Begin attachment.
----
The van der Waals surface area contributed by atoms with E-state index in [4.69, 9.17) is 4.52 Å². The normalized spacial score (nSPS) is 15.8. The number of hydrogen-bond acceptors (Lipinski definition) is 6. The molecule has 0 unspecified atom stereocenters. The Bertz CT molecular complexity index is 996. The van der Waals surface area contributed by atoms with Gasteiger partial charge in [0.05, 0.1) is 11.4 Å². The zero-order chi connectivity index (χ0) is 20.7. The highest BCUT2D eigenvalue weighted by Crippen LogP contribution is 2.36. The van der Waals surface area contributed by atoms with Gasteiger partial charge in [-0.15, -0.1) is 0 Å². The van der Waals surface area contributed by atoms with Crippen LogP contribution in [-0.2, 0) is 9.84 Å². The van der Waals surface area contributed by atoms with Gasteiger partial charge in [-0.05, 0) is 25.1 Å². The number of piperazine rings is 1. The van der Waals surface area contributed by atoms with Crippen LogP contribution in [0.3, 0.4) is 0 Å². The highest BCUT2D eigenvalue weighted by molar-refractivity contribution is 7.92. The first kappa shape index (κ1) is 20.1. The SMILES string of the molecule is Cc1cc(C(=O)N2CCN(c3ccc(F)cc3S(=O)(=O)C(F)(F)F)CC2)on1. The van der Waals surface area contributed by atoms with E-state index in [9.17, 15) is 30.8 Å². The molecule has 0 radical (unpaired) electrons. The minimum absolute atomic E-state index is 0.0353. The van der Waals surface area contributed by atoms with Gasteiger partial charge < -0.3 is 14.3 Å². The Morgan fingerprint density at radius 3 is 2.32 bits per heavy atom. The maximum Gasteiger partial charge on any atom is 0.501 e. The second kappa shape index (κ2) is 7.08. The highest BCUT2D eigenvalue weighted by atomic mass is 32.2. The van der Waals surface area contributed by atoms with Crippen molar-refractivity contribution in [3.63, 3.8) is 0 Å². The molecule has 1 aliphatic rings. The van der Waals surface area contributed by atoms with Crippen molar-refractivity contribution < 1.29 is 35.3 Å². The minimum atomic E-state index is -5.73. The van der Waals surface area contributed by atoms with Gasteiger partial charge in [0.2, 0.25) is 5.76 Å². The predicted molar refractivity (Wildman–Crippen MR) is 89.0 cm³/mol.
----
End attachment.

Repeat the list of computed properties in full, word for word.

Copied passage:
The van der Waals surface area contributed by atoms with E-state index in [4.69, 9.17) is 4.52 Å². The normalized spacial score (nSPS) is 15.8. The number of hydrogen-bond acceptors (Lipinski definition) is 6. The molecule has 0 unspecified atom stereocenters. The Bertz CT molecular complexity index is 996. The van der Waals surface area contributed by atoms with Gasteiger partial charge in [0.05, 0.1) is 11.4 Å². The zero-order chi connectivity index (χ0) is 20.7. The highest BCUT2D eigenvalue weighted by Crippen LogP contribution is 2.36. The van der Waals surface area contributed by atoms with Gasteiger partial charge in [-0.15, -0.1) is 0 Å². The van der Waals surface area contributed by atoms with Crippen LogP contribution in [-0.2, 0) is 9.84 Å². The van der Waals surface area contributed by atoms with Gasteiger partial charge in [-0.05, 0) is 25.1 Å². The number of piperazine rings is 1. The van der Waals surface area contributed by atoms with Crippen LogP contribution in [0.3, 0.4) is 0 Å². The highest BCUT2D eigenvalue weighted by molar-refractivity contribution is 7.92. The first kappa shape index (κ1) is 20.1. The SMILES string of the molecule is Cc1cc(C(=O)N2CCN(c3ccc(F)cc3S(=O)(=O)C(F)(F)F)CC2)on1. The van der Waals surface area contributed by atoms with E-state index in [9.17, 15) is 30.8 Å². The molecule has 0 radical (unpaired) electrons. The minimum absolute atomic E-state index is 0.0353. The van der Waals surface area contributed by atoms with Gasteiger partial charge < -0.3 is 14.3 Å². The Morgan fingerprint density at radius 3 is 2.32 bits per heavy atom. The maximum Gasteiger partial charge on any atom is 0.501 e. The second kappa shape index (κ2) is 7.08. The highest BCUT2D eigenvalue weighted by atomic mass is 32.2. The van der Waals surface area contributed by atoms with Crippen molar-refractivity contribution in [3.63, 3.8) is 0 Å². The molecule has 1 aliphatic rings. The van der Waals surface area contributed by atoms with Crippen molar-refractivity contribution < 1.29 is 35.3 Å². The minimum atomic E-state index is -5.73. The van der Waals surface area contributed by atoms with Gasteiger partial charge in [0.2, 0.25) is 5.76 Å². The predicted molar refractivity (Wildman–Crippen MR) is 89.0 cm³/mol.